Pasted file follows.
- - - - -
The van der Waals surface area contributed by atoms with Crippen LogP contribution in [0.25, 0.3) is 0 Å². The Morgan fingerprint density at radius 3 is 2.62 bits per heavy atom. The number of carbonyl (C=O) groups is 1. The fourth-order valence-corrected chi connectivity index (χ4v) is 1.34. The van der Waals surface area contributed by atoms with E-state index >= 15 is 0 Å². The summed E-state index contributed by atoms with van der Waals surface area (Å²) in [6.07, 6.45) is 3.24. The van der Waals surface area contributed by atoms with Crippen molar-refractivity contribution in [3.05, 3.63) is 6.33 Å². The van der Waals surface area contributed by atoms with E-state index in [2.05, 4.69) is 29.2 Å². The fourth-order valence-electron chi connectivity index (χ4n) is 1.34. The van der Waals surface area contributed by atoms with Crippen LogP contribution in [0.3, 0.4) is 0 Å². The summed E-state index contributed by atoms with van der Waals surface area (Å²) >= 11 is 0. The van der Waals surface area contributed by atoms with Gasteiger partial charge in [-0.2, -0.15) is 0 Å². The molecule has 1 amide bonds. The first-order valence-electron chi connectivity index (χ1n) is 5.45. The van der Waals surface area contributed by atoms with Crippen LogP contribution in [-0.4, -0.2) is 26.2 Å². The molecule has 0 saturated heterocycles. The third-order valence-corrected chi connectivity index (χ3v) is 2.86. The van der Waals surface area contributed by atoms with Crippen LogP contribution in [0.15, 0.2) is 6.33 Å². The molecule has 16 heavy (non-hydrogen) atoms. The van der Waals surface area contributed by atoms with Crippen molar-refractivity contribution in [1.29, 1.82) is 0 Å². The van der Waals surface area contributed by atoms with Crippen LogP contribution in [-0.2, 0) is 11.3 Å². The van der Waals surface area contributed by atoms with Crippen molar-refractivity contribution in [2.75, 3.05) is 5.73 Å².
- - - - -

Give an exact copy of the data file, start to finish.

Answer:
The van der Waals surface area contributed by atoms with Crippen LogP contribution in [0.25, 0.3) is 0 Å². The Morgan fingerprint density at radius 3 is 2.62 bits per heavy atom. The number of carbonyl (C=O) groups is 1. The fourth-order valence-corrected chi connectivity index (χ4v) is 1.34. The van der Waals surface area contributed by atoms with E-state index >= 15 is 0 Å². The summed E-state index contributed by atoms with van der Waals surface area (Å²) in [6.07, 6.45) is 3.24. The van der Waals surface area contributed by atoms with Crippen molar-refractivity contribution in [3.05, 3.63) is 6.33 Å². The van der Waals surface area contributed by atoms with E-state index in [2.05, 4.69) is 29.2 Å². The fourth-order valence-electron chi connectivity index (χ4n) is 1.34. The van der Waals surface area contributed by atoms with Crippen LogP contribution in [0.3, 0.4) is 0 Å². The summed E-state index contributed by atoms with van der Waals surface area (Å²) >= 11 is 0. The van der Waals surface area contributed by atoms with Gasteiger partial charge in [-0.2, -0.15) is 0 Å². The molecule has 1 amide bonds. The first-order valence-electron chi connectivity index (χ1n) is 5.45. The van der Waals surface area contributed by atoms with Crippen LogP contribution in [-0.4, -0.2) is 26.2 Å². The molecule has 0 saturated heterocycles. The third-order valence-corrected chi connectivity index (χ3v) is 2.86. The van der Waals surface area contributed by atoms with Crippen LogP contribution in [0.15, 0.2) is 6.33 Å². The molecule has 16 heavy (non-hydrogen) atoms. The van der Waals surface area contributed by atoms with Crippen molar-refractivity contribution in [1.29, 1.82) is 0 Å². The van der Waals surface area contributed by atoms with Crippen LogP contribution in [-0.2, 0) is 11.3 Å². The van der Waals surface area contributed by atoms with Crippen molar-refractivity contribution in [2.75, 3.05) is 5.73 Å².